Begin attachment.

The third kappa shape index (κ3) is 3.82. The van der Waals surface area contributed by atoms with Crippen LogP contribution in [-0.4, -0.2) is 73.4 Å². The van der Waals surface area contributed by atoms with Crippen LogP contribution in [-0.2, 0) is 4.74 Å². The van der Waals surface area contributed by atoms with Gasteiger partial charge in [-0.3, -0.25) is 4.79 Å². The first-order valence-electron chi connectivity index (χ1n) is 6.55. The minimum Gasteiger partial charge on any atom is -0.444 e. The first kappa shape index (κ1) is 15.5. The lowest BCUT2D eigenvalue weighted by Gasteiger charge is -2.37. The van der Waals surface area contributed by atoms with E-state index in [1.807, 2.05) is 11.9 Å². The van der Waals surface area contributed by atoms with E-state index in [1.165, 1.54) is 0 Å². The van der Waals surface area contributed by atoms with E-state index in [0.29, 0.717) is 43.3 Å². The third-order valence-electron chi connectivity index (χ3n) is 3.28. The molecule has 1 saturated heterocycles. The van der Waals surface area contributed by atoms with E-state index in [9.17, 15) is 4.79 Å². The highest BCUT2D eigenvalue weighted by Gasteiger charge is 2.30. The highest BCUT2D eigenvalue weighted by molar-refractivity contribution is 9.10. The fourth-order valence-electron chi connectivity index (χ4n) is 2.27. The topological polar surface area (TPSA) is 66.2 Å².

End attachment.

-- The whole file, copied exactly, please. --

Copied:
The third kappa shape index (κ3) is 3.82. The van der Waals surface area contributed by atoms with Crippen LogP contribution in [-0.4, -0.2) is 73.4 Å². The van der Waals surface area contributed by atoms with Crippen LogP contribution in [-0.2, 0) is 4.74 Å². The van der Waals surface area contributed by atoms with Gasteiger partial charge in [-0.3, -0.25) is 4.79 Å². The first-order valence-electron chi connectivity index (χ1n) is 6.55. The minimum Gasteiger partial charge on any atom is -0.444 e. The first kappa shape index (κ1) is 15.5. The lowest BCUT2D eigenvalue weighted by Gasteiger charge is -2.37. The van der Waals surface area contributed by atoms with E-state index in [1.807, 2.05) is 11.9 Å². The van der Waals surface area contributed by atoms with E-state index in [1.165, 1.54) is 0 Å². The van der Waals surface area contributed by atoms with E-state index in [0.29, 0.717) is 43.3 Å². The third-order valence-electron chi connectivity index (χ3n) is 3.28. The molecule has 1 saturated heterocycles. The van der Waals surface area contributed by atoms with E-state index in [9.17, 15) is 4.79 Å². The highest BCUT2D eigenvalue weighted by Gasteiger charge is 2.30. The highest BCUT2D eigenvalue weighted by molar-refractivity contribution is 9.10. The fourth-order valence-electron chi connectivity index (χ4n) is 2.27. The topological polar surface area (TPSA) is 66.2 Å².